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XB-ART-60644
Biomed Pharmacother 2024 Mar 20;174:116434. doi: 10.1016/j.biopha.2024.116434.
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Mebendazole preferentially inhibits cilia formation and exerts anticancer activity by synergistically augmenting DNA damage.

Hong J , Kwon KY , Jang DG , Kwon T , Yoon H , Park TJ .


Abstract
The cilium is a microtubule-based organelle that plays a pivotal role in embryonic development and maintenance of physiological functions in the human body. In addition to their function as sensors that transduce diverse extracellular signals, including growth factors, fluid flow, and physical forces, cilia are intricately involved in cell cycle regulation and preservation of DNA integrity, as their formation and resorption dynamics are tightly linked to cell cycle progression. Recently, several studies have linked defects in specific ciliary proteins to the DNA damage response. However, it remains unclear whether and how primary cilia contribute to cancer development. Mebendazole (MBZ) is an anthelmintic drug with anticancer properties in some cancer cells. MBZ is continuously being tested for clinical studies, but the precise mechanism of its anticancer activities remains unknown. Here, using Xenopus laevis embryos as a model system, we discovered that MBZ significantly hinders cilia formation and induces DNA damage. Remarkably, primary cilium-bearing cancer cells exhibited heightened vulnerability to combined treatment with MBZ and conventional anticancer drugs. Our findings shed light on the specific influence of MBZ on cilia, rather than cytosolic microtubules, in triggering DNA damage, elucidating a previously unidentified mechanism underlying potential MBZ-mediated cancer therapy.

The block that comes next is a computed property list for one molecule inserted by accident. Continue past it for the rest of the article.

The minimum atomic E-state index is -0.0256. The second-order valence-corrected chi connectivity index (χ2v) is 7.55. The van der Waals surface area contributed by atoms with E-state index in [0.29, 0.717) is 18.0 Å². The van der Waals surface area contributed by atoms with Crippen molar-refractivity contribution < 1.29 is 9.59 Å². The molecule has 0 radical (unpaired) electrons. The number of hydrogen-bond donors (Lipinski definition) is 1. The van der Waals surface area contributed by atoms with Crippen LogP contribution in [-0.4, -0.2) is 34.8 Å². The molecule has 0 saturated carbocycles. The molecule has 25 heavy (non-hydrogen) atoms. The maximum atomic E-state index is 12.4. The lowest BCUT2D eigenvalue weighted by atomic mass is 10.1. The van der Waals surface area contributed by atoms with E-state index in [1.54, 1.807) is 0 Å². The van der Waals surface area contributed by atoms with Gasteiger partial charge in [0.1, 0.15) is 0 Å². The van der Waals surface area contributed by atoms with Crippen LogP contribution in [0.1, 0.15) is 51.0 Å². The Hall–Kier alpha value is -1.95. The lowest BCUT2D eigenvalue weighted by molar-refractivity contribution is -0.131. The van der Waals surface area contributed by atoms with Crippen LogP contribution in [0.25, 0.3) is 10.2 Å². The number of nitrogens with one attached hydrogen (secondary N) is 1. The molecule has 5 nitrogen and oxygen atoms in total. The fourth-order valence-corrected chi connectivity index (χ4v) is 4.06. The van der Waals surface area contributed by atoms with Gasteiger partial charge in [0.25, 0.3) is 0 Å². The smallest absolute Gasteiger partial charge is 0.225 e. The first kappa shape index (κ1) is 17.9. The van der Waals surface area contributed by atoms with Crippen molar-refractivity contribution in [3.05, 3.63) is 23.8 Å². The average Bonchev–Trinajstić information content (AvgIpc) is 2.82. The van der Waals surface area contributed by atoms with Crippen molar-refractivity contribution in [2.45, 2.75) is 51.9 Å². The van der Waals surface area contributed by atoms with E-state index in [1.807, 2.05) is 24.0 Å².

PubMed ID: 38513592
Article link: Biomed Pharmacother


Species referenced: Xenopus laevis
Genes referenced: arl13b atr calu chek1 h2ax
GO keywords: cell cycle [+]
Antibodies: Chek1 Ab2 Chek1 Ab3 H2afx Ab2 H3C1 Ab11 H3f3a Ab14 Tuba4a Ab4


Article Images: [+] show captions